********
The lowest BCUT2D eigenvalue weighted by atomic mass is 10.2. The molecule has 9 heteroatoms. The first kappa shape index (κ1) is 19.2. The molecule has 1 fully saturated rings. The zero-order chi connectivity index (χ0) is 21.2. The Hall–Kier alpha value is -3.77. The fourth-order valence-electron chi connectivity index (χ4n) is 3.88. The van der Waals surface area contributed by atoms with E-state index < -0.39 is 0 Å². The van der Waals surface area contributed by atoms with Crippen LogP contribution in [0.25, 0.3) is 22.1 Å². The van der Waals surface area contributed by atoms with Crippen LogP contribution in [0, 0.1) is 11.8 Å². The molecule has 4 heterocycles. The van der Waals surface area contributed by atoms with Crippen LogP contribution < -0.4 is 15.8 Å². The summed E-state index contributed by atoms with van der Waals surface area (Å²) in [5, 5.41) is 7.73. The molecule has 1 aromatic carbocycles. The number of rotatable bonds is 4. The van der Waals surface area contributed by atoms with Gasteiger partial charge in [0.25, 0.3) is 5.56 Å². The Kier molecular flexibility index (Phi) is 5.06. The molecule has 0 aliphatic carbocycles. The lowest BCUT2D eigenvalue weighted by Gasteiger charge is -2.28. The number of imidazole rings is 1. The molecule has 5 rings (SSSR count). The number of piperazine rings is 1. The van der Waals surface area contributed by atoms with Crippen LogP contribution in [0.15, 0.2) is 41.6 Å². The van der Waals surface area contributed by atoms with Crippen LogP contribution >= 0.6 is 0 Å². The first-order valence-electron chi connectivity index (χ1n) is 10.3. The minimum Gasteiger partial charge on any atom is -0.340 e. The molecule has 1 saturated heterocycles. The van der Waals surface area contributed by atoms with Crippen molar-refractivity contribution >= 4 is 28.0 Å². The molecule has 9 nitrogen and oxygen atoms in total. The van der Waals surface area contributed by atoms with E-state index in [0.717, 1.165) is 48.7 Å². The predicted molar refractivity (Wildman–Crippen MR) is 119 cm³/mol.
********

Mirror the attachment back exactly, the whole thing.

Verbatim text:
The lowest BCUT2D eigenvalue weighted by atomic mass is 10.2. The molecule has 9 heteroatoms. The first kappa shape index (κ1) is 19.2. The molecule has 1 fully saturated rings. The zero-order chi connectivity index (χ0) is 21.2. The Hall–Kier alpha value is -3.77. The fourth-order valence-electron chi connectivity index (χ4n) is 3.88. The van der Waals surface area contributed by atoms with E-state index < -0.39 is 0 Å². The van der Waals surface area contributed by atoms with Crippen LogP contribution in [0.25, 0.3) is 22.1 Å². The van der Waals surface area contributed by atoms with Crippen LogP contribution in [0, 0.1) is 11.8 Å². The molecule has 4 heterocycles. The van der Waals surface area contributed by atoms with Crippen LogP contribution < -0.4 is 15.8 Å². The summed E-state index contributed by atoms with van der Waals surface area (Å²) in [5, 5.41) is 7.73. The molecule has 1 aromatic carbocycles. The number of rotatable bonds is 4. The van der Waals surface area contributed by atoms with Gasteiger partial charge in [0.25, 0.3) is 5.56 Å². The Kier molecular flexibility index (Phi) is 5.06. The molecule has 0 aliphatic carbocycles. The lowest BCUT2D eigenvalue weighted by Gasteiger charge is -2.28. The number of imidazole rings is 1. The molecule has 5 rings (SSSR count). The number of piperazine rings is 1. The van der Waals surface area contributed by atoms with Crippen LogP contribution in [0.15, 0.2) is 41.6 Å². The van der Waals surface area contributed by atoms with Crippen LogP contribution >= 0.6 is 0 Å². The first-order valence-electron chi connectivity index (χ1n) is 10.3. The minimum Gasteiger partial charge on any atom is -0.340 e. The molecule has 1 saturated heterocycles. The van der Waals surface area contributed by atoms with Crippen molar-refractivity contribution >= 4 is 28.0 Å². The molecule has 9 nitrogen and oxygen atoms in total. The van der Waals surface area contributed by atoms with E-state index in [0.717, 1.165) is 48.7 Å². The predicted molar refractivity (Wildman–Crippen MR) is 119 cm³/mol.